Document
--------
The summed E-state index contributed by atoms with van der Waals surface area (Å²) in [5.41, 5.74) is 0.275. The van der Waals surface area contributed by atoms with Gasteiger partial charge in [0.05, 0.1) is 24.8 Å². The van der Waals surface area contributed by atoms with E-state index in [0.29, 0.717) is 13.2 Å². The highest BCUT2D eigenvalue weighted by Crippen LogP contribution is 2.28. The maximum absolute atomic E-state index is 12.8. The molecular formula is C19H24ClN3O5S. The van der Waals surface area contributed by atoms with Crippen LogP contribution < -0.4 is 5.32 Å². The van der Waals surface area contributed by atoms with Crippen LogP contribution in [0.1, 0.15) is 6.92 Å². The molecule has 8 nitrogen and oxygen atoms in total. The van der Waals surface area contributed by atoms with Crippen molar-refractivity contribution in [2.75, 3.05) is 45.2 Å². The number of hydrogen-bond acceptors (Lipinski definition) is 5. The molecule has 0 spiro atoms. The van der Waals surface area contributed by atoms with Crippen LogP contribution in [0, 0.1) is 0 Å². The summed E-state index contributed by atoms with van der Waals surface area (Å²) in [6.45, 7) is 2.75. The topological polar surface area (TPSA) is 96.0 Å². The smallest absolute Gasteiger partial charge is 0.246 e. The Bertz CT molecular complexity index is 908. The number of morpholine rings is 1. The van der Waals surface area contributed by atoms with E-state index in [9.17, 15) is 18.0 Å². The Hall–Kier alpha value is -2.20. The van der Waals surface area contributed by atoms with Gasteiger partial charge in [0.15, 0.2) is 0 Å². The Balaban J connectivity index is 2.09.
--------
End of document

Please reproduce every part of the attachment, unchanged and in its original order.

The summed E-state index contributed by atoms with van der Waals surface area (Å²) in [5.41, 5.74) is 0.275. The van der Waals surface area contributed by atoms with Gasteiger partial charge in [0.05, 0.1) is 24.8 Å². The van der Waals surface area contributed by atoms with E-state index in [0.29, 0.717) is 13.2 Å². The highest BCUT2D eigenvalue weighted by Crippen LogP contribution is 2.28. The maximum absolute atomic E-state index is 12.8. The molecular formula is C19H24ClN3O5S. The van der Waals surface area contributed by atoms with Crippen LogP contribution < -0.4 is 5.32 Å². The van der Waals surface area contributed by atoms with Crippen LogP contribution in [0.1, 0.15) is 6.92 Å². The molecule has 8 nitrogen and oxygen atoms in total. The van der Waals surface area contributed by atoms with Crippen molar-refractivity contribution in [2.75, 3.05) is 45.2 Å². The number of hydrogen-bond acceptors (Lipinski definition) is 5. The molecule has 0 spiro atoms. The van der Waals surface area contributed by atoms with Crippen LogP contribution in [0, 0.1) is 0 Å². The summed E-state index contributed by atoms with van der Waals surface area (Å²) in [6.45, 7) is 2.75. The topological polar surface area (TPSA) is 96.0 Å². The smallest absolute Gasteiger partial charge is 0.246 e. The Bertz CT molecular complexity index is 908. The number of morpholine rings is 1. The van der Waals surface area contributed by atoms with E-state index in [9.17, 15) is 18.0 Å². The Hall–Kier alpha value is -2.20. The van der Waals surface area contributed by atoms with Gasteiger partial charge in [0.15, 0.2) is 0 Å². The Balaban J connectivity index is 2.09.